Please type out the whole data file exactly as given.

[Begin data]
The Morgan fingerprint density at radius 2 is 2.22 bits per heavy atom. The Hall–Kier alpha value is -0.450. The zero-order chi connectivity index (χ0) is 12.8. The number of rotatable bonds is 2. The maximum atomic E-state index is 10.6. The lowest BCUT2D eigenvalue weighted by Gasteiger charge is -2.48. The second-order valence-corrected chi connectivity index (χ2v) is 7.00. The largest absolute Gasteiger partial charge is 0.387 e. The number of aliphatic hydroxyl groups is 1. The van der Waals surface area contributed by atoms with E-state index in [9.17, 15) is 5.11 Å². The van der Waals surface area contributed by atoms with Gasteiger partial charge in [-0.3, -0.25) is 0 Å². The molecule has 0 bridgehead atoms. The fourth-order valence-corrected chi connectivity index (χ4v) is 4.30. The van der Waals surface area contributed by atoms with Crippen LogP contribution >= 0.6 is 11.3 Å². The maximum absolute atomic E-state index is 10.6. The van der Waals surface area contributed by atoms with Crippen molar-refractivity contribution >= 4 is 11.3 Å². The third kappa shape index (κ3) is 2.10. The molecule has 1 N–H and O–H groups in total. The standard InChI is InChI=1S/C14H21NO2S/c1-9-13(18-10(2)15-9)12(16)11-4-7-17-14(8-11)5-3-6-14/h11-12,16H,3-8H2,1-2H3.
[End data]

The Morgan fingerprint density at radius 2 is 2.22 bits per heavy atom. The Hall–Kier alpha value is -0.450. The zero-order chi connectivity index (χ0) is 12.8. The number of rotatable bonds is 2. The maximum atomic E-state index is 10.6. The lowest BCUT2D eigenvalue weighted by Gasteiger charge is -2.48. The second-order valence-corrected chi connectivity index (χ2v) is 7.00. The largest absolute Gasteiger partial charge is 0.387 e. The number of aliphatic hydroxyl groups is 1. The van der Waals surface area contributed by atoms with E-state index in [9.17, 15) is 5.11 Å². The van der Waals surface area contributed by atoms with Gasteiger partial charge in [-0.3, -0.25) is 0 Å². The molecule has 0 bridgehead atoms. The fourth-order valence-corrected chi connectivity index (χ4v) is 4.30. The van der Waals surface area contributed by atoms with Crippen LogP contribution >= 0.6 is 11.3 Å². The maximum absolute atomic E-state index is 10.6. The van der Waals surface area contributed by atoms with Crippen molar-refractivity contribution >= 4 is 11.3 Å². The third kappa shape index (κ3) is 2.10. The molecule has 1 N–H and O–H groups in total. The standard InChI is InChI=1S/C14H21NO2S/c1-9-13(18-10(2)15-9)12(16)11-4-7-17-14(8-11)5-3-6-14/h11-12,16H,3-8H2,1-2H3.